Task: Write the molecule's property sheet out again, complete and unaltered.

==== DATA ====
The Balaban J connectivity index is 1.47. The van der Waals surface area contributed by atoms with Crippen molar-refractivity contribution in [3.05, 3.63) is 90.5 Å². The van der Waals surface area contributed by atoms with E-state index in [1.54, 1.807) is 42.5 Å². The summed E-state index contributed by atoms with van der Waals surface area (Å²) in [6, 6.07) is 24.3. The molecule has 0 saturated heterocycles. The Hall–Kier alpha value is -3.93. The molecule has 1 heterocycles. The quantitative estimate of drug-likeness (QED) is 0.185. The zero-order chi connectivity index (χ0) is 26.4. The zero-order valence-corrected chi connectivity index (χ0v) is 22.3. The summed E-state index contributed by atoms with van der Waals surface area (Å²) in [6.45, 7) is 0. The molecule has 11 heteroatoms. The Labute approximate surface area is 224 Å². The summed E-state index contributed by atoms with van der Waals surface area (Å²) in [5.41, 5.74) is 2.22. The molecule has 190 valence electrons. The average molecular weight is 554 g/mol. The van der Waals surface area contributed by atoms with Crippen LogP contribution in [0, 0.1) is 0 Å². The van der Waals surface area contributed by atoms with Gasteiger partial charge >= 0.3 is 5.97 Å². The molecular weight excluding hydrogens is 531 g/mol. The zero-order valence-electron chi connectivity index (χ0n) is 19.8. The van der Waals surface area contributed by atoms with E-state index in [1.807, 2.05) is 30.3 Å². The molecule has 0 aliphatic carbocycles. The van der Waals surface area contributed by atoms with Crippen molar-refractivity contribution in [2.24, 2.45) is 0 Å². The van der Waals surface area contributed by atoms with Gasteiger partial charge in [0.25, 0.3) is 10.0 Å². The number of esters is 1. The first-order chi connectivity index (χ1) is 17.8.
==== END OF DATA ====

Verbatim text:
The Balaban J connectivity index is 1.47. The van der Waals surface area contributed by atoms with Crippen molar-refractivity contribution in [3.05, 3.63) is 90.5 Å². The van der Waals surface area contributed by atoms with E-state index in [1.54, 1.807) is 42.5 Å². The summed E-state index contributed by atoms with van der Waals surface area (Å²) in [6, 6.07) is 24.3. The molecule has 0 saturated heterocycles. The Hall–Kier alpha value is -3.93. The molecule has 1 heterocycles. The quantitative estimate of drug-likeness (QED) is 0.185. The zero-order chi connectivity index (χ0) is 26.4. The zero-order valence-corrected chi connectivity index (χ0v) is 22.3. The summed E-state index contributed by atoms with van der Waals surface area (Å²) in [6.45, 7) is 0. The molecule has 11 heteroatoms. The Labute approximate surface area is 224 Å². The summed E-state index contributed by atoms with van der Waals surface area (Å²) in [5.41, 5.74) is 2.22. The molecule has 190 valence electrons. The average molecular weight is 554 g/mol. The van der Waals surface area contributed by atoms with Crippen LogP contribution in [0, 0.1) is 0 Å². The van der Waals surface area contributed by atoms with Gasteiger partial charge >= 0.3 is 5.97 Å². The molecular weight excluding hydrogens is 531 g/mol. The zero-order valence-electron chi connectivity index (χ0n) is 19.8. The van der Waals surface area contributed by atoms with E-state index in [1.807, 2.05) is 30.3 Å². The molecule has 0 aliphatic carbocycles. The van der Waals surface area contributed by atoms with Crippen molar-refractivity contribution in [2.24, 2.45) is 0 Å². The van der Waals surface area contributed by atoms with Gasteiger partial charge in [0.25, 0.3) is 10.0 Å². The number of esters is 1. The first-order chi connectivity index (χ1) is 17.8.